Rev. Gospero Sweet was a Methodist minister and planter, and the 5th great grandfather of my niece’s husband. He and his wife, Ann Munnerlyn, had moved from South Carolina to Georgia before settling in Florida. It was in Georgia where his granddaughter, Deborah, met Russell Crawford Mitchell, a young Confederate soldier, while he was recovering from severe wounds received at the Battle of Sharpsburg (Antietam) in Thomasville, Georgia. After his convalescence in Thomasville, R. C. Mitchell went back to the War, fighting to the end. Then he returned to Florida, where he and Deborah Margaret Sweet were married on 10 August 1865.
In the days immediately after the War, Russell Crawford Mitchell made a considerable fortune investing in cotton and selling it to the North, but he got into a fight with a carpetbagger, ran afoul of the Yankee occupation government in Florida, and had to flee to his family in Atlanta. His wife soon joined him there. They debated whether to go to Texas or to stay in Atlanta, and Mrs. Mitchell suggested they remain. She commented that her husband “seemed to have the knack of making money.” He began with a lumber mill, and branched out into real estate investments. Eventually, he became one of the wealthiest men in the city, and also served as mayor for a time.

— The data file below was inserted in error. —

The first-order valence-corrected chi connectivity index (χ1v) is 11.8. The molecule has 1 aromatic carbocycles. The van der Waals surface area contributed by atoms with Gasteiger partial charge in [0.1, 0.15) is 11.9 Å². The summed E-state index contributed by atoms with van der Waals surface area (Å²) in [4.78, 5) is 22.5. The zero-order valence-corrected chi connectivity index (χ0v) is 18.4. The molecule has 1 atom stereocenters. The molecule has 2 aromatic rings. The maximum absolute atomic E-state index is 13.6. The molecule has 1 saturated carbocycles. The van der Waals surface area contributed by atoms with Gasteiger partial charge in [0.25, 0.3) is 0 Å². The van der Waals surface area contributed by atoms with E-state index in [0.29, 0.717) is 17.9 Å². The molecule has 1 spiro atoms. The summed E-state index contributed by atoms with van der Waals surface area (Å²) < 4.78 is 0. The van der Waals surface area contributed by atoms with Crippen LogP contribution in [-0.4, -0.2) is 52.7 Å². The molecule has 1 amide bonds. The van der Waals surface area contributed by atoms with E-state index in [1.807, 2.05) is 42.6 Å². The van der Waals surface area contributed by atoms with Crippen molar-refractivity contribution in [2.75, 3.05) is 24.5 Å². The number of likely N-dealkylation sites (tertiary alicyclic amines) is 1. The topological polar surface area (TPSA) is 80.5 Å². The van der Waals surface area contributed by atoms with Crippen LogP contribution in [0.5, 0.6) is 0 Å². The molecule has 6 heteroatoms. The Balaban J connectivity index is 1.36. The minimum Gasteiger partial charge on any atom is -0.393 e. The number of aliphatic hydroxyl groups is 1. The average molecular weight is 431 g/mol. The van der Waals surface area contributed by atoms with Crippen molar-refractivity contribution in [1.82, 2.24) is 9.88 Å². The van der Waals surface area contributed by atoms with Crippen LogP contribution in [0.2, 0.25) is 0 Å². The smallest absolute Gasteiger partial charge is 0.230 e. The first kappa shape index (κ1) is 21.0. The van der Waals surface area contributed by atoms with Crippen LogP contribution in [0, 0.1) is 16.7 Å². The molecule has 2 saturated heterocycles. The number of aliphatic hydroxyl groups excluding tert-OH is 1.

Deborah Margaret Sweet and Russell Crawford Mitchell had eleven children and many grandchildren, all born in Atlanta. One of them, Margaret Munnerlyn Mitchell, a third cousin (three times removed), was greatly influenced by the stories of the family’s history she heard while growing up. She wrote one of the most influential books of her time, Gone With The Wind.
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